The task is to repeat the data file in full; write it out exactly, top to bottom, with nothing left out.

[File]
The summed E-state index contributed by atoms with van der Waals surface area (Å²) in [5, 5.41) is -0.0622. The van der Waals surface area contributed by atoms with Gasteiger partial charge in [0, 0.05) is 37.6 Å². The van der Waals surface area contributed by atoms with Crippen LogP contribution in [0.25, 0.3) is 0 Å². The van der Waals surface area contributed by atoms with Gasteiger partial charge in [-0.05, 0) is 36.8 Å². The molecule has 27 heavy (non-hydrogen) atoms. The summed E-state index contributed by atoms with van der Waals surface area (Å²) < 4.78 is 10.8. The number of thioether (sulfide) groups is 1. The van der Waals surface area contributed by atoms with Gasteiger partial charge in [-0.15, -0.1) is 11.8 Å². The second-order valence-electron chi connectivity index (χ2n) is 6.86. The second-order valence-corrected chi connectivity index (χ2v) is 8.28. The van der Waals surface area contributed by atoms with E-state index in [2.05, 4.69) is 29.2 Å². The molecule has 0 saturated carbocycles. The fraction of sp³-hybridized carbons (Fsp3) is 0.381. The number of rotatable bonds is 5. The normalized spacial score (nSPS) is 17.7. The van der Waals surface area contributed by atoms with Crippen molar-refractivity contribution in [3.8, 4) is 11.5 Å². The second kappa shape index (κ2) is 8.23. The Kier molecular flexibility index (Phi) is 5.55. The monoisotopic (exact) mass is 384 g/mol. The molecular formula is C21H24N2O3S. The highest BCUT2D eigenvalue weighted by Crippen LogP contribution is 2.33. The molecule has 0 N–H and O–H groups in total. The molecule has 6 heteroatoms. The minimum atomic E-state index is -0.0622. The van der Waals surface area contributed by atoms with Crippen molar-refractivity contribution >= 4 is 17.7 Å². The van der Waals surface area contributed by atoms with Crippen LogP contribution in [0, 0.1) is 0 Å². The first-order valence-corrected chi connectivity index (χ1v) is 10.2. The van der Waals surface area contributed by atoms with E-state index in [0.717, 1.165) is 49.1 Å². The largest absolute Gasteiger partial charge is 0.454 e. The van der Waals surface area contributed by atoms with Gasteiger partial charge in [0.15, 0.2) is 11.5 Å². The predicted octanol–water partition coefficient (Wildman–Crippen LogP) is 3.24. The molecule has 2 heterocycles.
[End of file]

The summed E-state index contributed by atoms with van der Waals surface area (Å²) in [5, 5.41) is -0.0622. The van der Waals surface area contributed by atoms with Gasteiger partial charge in [0, 0.05) is 37.6 Å². The van der Waals surface area contributed by atoms with Crippen LogP contribution in [0.25, 0.3) is 0 Å². The van der Waals surface area contributed by atoms with Gasteiger partial charge in [-0.05, 0) is 36.8 Å². The molecule has 27 heavy (non-hydrogen) atoms. The summed E-state index contributed by atoms with van der Waals surface area (Å²) < 4.78 is 10.8. The number of thioether (sulfide) groups is 1. The van der Waals surface area contributed by atoms with Gasteiger partial charge in [-0.15, -0.1) is 11.8 Å². The second-order valence-electron chi connectivity index (χ2n) is 6.86. The second-order valence-corrected chi connectivity index (χ2v) is 8.28. The van der Waals surface area contributed by atoms with E-state index in [2.05, 4.69) is 29.2 Å². The molecule has 0 saturated carbocycles. The fraction of sp³-hybridized carbons (Fsp3) is 0.381. The number of rotatable bonds is 5. The normalized spacial score (nSPS) is 17.7. The van der Waals surface area contributed by atoms with Crippen molar-refractivity contribution in [3.8, 4) is 11.5 Å². The second kappa shape index (κ2) is 8.23. The Kier molecular flexibility index (Phi) is 5.55. The monoisotopic (exact) mass is 384 g/mol. The molecular formula is C21H24N2O3S. The highest BCUT2D eigenvalue weighted by Crippen LogP contribution is 2.33. The molecule has 0 N–H and O–H groups in total. The molecule has 6 heteroatoms. The minimum atomic E-state index is -0.0622. The van der Waals surface area contributed by atoms with Crippen molar-refractivity contribution >= 4 is 17.7 Å². The van der Waals surface area contributed by atoms with Crippen LogP contribution in [0, 0.1) is 0 Å². The first-order valence-corrected chi connectivity index (χ1v) is 10.2. The van der Waals surface area contributed by atoms with E-state index in [0.717, 1.165) is 49.1 Å². The largest absolute Gasteiger partial charge is 0.454 e. The van der Waals surface area contributed by atoms with Gasteiger partial charge in [0.15, 0.2) is 11.5 Å². The predicted octanol–water partition coefficient (Wildman–Crippen LogP) is 3.24. The molecule has 2 heterocycles.